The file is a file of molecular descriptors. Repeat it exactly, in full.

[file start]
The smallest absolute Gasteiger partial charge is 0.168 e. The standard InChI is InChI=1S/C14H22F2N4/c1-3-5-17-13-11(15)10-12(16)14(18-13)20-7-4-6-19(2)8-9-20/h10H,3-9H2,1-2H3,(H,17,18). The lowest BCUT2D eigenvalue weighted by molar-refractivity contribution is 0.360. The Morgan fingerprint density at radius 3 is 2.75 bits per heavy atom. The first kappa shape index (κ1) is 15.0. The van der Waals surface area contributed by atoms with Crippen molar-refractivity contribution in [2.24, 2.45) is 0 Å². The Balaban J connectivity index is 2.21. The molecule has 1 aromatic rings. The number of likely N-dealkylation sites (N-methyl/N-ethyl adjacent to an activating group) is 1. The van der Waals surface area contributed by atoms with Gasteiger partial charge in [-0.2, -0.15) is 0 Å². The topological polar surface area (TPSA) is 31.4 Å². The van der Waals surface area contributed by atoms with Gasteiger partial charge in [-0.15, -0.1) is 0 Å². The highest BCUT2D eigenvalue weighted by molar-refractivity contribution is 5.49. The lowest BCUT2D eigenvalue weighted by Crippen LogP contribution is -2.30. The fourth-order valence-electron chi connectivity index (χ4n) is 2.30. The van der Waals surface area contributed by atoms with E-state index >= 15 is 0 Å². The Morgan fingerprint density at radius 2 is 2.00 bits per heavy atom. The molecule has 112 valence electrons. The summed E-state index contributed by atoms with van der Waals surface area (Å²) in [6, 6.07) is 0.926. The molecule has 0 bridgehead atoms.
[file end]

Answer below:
The smallest absolute Gasteiger partial charge is 0.168 e. The standard InChI is InChI=1S/C14H22F2N4/c1-3-5-17-13-11(15)10-12(16)14(18-13)20-7-4-6-19(2)8-9-20/h10H,3-9H2,1-2H3,(H,17,18). The lowest BCUT2D eigenvalue weighted by molar-refractivity contribution is 0.360. The Morgan fingerprint density at radius 3 is 2.75 bits per heavy atom. The first kappa shape index (κ1) is 15.0. The van der Waals surface area contributed by atoms with Crippen molar-refractivity contribution in [2.24, 2.45) is 0 Å². The Balaban J connectivity index is 2.21. The molecule has 1 aromatic rings. The number of likely N-dealkylation sites (N-methyl/N-ethyl adjacent to an activating group) is 1. The van der Waals surface area contributed by atoms with Gasteiger partial charge in [-0.2, -0.15) is 0 Å². The topological polar surface area (TPSA) is 31.4 Å². The van der Waals surface area contributed by atoms with Gasteiger partial charge in [-0.15, -0.1) is 0 Å². The highest BCUT2D eigenvalue weighted by molar-refractivity contribution is 5.49. The lowest BCUT2D eigenvalue weighted by Crippen LogP contribution is -2.30. The fourth-order valence-electron chi connectivity index (χ4n) is 2.30. The van der Waals surface area contributed by atoms with E-state index >= 15 is 0 Å². The Morgan fingerprint density at radius 2 is 2.00 bits per heavy atom. The molecule has 112 valence electrons. The summed E-state index contributed by atoms with van der Waals surface area (Å²) in [6, 6.07) is 0.926. The molecule has 0 bridgehead atoms.